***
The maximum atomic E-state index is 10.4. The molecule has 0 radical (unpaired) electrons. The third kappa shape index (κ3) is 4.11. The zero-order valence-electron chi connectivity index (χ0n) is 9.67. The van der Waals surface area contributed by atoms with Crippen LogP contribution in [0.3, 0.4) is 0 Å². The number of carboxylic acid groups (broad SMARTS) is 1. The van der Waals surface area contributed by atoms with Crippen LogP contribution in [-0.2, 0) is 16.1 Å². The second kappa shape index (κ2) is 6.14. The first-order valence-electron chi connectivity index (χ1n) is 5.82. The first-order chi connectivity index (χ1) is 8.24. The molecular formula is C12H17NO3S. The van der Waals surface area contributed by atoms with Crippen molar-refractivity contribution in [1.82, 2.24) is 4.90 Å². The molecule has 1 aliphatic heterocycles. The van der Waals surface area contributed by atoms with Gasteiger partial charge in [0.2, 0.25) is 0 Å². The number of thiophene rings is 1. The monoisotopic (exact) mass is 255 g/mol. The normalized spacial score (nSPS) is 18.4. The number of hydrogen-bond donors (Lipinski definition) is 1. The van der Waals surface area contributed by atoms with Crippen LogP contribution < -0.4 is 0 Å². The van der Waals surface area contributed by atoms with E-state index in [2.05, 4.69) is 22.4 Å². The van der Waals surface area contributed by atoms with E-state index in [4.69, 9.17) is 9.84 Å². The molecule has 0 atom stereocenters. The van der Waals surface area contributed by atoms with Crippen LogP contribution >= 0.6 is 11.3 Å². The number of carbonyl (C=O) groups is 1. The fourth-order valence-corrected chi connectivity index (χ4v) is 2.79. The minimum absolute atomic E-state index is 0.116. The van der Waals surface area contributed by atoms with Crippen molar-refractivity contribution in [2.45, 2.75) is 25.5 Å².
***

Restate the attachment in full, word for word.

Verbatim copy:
The maximum atomic E-state index is 10.4. The molecule has 0 radical (unpaired) electrons. The third kappa shape index (κ3) is 4.11. The zero-order valence-electron chi connectivity index (χ0n) is 9.67. The van der Waals surface area contributed by atoms with Crippen LogP contribution in [0.3, 0.4) is 0 Å². The number of carboxylic acid groups (broad SMARTS) is 1. The van der Waals surface area contributed by atoms with Crippen LogP contribution in [-0.2, 0) is 16.1 Å². The second kappa shape index (κ2) is 6.14. The first-order valence-electron chi connectivity index (χ1n) is 5.82. The first-order chi connectivity index (χ1) is 8.24. The molecular formula is C12H17NO3S. The van der Waals surface area contributed by atoms with Crippen molar-refractivity contribution in [1.82, 2.24) is 4.90 Å². The molecule has 1 aliphatic heterocycles. The van der Waals surface area contributed by atoms with Gasteiger partial charge in [0.2, 0.25) is 0 Å². The number of thiophene rings is 1. The monoisotopic (exact) mass is 255 g/mol. The normalized spacial score (nSPS) is 18.4. The number of hydrogen-bond donors (Lipinski definition) is 1. The van der Waals surface area contributed by atoms with Crippen LogP contribution < -0.4 is 0 Å². The van der Waals surface area contributed by atoms with E-state index in [2.05, 4.69) is 22.4 Å². The van der Waals surface area contributed by atoms with E-state index in [4.69, 9.17) is 9.84 Å². The molecule has 0 atom stereocenters. The van der Waals surface area contributed by atoms with Crippen LogP contribution >= 0.6 is 11.3 Å². The number of carbonyl (C=O) groups is 1. The fourth-order valence-corrected chi connectivity index (χ4v) is 2.79. The minimum absolute atomic E-state index is 0.116. The van der Waals surface area contributed by atoms with Crippen molar-refractivity contribution in [2.45, 2.75) is 25.5 Å².